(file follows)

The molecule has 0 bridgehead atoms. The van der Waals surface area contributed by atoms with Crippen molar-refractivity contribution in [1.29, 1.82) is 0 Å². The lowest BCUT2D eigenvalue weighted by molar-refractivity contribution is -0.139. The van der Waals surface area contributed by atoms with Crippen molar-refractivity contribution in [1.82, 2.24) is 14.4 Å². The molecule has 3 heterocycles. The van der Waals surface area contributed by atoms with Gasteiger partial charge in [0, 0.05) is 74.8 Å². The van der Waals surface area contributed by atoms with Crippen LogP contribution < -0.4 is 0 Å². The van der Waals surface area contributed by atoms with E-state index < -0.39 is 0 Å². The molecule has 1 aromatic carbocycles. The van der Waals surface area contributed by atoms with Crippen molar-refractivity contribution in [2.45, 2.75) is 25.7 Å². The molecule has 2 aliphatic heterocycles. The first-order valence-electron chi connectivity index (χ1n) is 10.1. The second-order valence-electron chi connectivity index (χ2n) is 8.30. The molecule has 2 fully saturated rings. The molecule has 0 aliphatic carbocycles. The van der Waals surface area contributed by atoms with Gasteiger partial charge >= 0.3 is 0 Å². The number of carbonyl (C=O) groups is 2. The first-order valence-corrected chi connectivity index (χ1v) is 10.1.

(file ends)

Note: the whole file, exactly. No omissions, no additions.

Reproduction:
The molecule has 0 bridgehead atoms. The van der Waals surface area contributed by atoms with Crippen molar-refractivity contribution in [1.29, 1.82) is 0 Å². The lowest BCUT2D eigenvalue weighted by molar-refractivity contribution is -0.139. The van der Waals surface area contributed by atoms with Crippen molar-refractivity contribution in [1.82, 2.24) is 14.4 Å². The molecule has 3 heterocycles. The van der Waals surface area contributed by atoms with Gasteiger partial charge in [0, 0.05) is 74.8 Å². The van der Waals surface area contributed by atoms with Crippen LogP contribution < -0.4 is 0 Å². The van der Waals surface area contributed by atoms with E-state index < -0.39 is 0 Å². The molecule has 1 aromatic carbocycles. The van der Waals surface area contributed by atoms with Crippen molar-refractivity contribution in [2.45, 2.75) is 25.7 Å². The molecule has 2 aliphatic heterocycles. The first-order valence-electron chi connectivity index (χ1n) is 10.1. The second-order valence-electron chi connectivity index (χ2n) is 8.30. The molecule has 2 fully saturated rings. The molecule has 0 aliphatic carbocycles. The van der Waals surface area contributed by atoms with Gasteiger partial charge >= 0.3 is 0 Å². The number of carbonyl (C=O) groups is 2. The first-order valence-corrected chi connectivity index (χ1v) is 10.1.